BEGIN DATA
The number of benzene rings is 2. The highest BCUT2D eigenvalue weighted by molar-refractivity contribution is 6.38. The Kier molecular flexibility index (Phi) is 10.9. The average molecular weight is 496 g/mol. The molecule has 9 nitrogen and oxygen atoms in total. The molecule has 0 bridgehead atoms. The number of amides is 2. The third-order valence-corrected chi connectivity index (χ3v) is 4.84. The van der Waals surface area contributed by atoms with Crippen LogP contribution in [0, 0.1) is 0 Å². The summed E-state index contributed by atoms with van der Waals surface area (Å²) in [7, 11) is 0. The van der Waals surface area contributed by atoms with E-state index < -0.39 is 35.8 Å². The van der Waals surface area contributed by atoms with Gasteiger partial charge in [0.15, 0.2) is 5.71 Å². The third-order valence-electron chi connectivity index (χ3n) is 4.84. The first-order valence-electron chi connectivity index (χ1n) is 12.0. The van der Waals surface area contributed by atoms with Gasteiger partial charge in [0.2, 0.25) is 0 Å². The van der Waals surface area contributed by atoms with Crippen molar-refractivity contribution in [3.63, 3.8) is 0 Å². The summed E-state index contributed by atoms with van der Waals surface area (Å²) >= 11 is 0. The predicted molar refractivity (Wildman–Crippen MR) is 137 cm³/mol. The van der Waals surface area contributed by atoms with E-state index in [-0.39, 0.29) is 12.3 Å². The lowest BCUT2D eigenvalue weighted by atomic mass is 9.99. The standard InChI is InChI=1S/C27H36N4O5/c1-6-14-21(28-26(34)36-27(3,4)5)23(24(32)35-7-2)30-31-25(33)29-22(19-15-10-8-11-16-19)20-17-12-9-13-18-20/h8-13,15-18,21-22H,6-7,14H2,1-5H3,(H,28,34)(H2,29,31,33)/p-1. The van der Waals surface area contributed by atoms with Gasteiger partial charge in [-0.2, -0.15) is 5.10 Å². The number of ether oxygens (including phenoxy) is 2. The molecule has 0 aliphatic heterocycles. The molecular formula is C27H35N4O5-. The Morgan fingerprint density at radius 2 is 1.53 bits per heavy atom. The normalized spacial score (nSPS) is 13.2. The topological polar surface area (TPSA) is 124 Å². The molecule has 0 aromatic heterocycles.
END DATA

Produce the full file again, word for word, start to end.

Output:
The number of benzene rings is 2. The highest BCUT2D eigenvalue weighted by molar-refractivity contribution is 6.38. The Kier molecular flexibility index (Phi) is 10.9. The average molecular weight is 496 g/mol. The molecule has 9 nitrogen and oxygen atoms in total. The molecule has 0 bridgehead atoms. The number of amides is 2. The third-order valence-corrected chi connectivity index (χ3v) is 4.84. The van der Waals surface area contributed by atoms with Crippen LogP contribution in [0, 0.1) is 0 Å². The summed E-state index contributed by atoms with van der Waals surface area (Å²) in [7, 11) is 0. The van der Waals surface area contributed by atoms with E-state index < -0.39 is 35.8 Å². The van der Waals surface area contributed by atoms with Gasteiger partial charge in [0.15, 0.2) is 5.71 Å². The third-order valence-electron chi connectivity index (χ3n) is 4.84. The first-order valence-electron chi connectivity index (χ1n) is 12.0. The van der Waals surface area contributed by atoms with Gasteiger partial charge in [0.2, 0.25) is 0 Å². The van der Waals surface area contributed by atoms with Crippen molar-refractivity contribution in [3.63, 3.8) is 0 Å². The summed E-state index contributed by atoms with van der Waals surface area (Å²) >= 11 is 0. The predicted molar refractivity (Wildman–Crippen MR) is 137 cm³/mol. The van der Waals surface area contributed by atoms with E-state index in [-0.39, 0.29) is 12.3 Å². The lowest BCUT2D eigenvalue weighted by atomic mass is 9.99. The standard InChI is InChI=1S/C27H36N4O5/c1-6-14-21(28-26(34)36-27(3,4)5)23(24(32)35-7-2)30-31-25(33)29-22(19-15-10-8-11-16-19)20-17-12-9-13-18-20/h8-13,15-18,21-22H,6-7,14H2,1-5H3,(H,28,34)(H2,29,31,33)/p-1. The van der Waals surface area contributed by atoms with Gasteiger partial charge in [-0.2, -0.15) is 5.10 Å². The number of ether oxygens (including phenoxy) is 2. The molecule has 0 aliphatic heterocycles. The molecular formula is C27H35N4O5-. The Morgan fingerprint density at radius 2 is 1.53 bits per heavy atom. The normalized spacial score (nSPS) is 13.2. The topological polar surface area (TPSA) is 124 Å². The molecule has 0 aromatic heterocycles.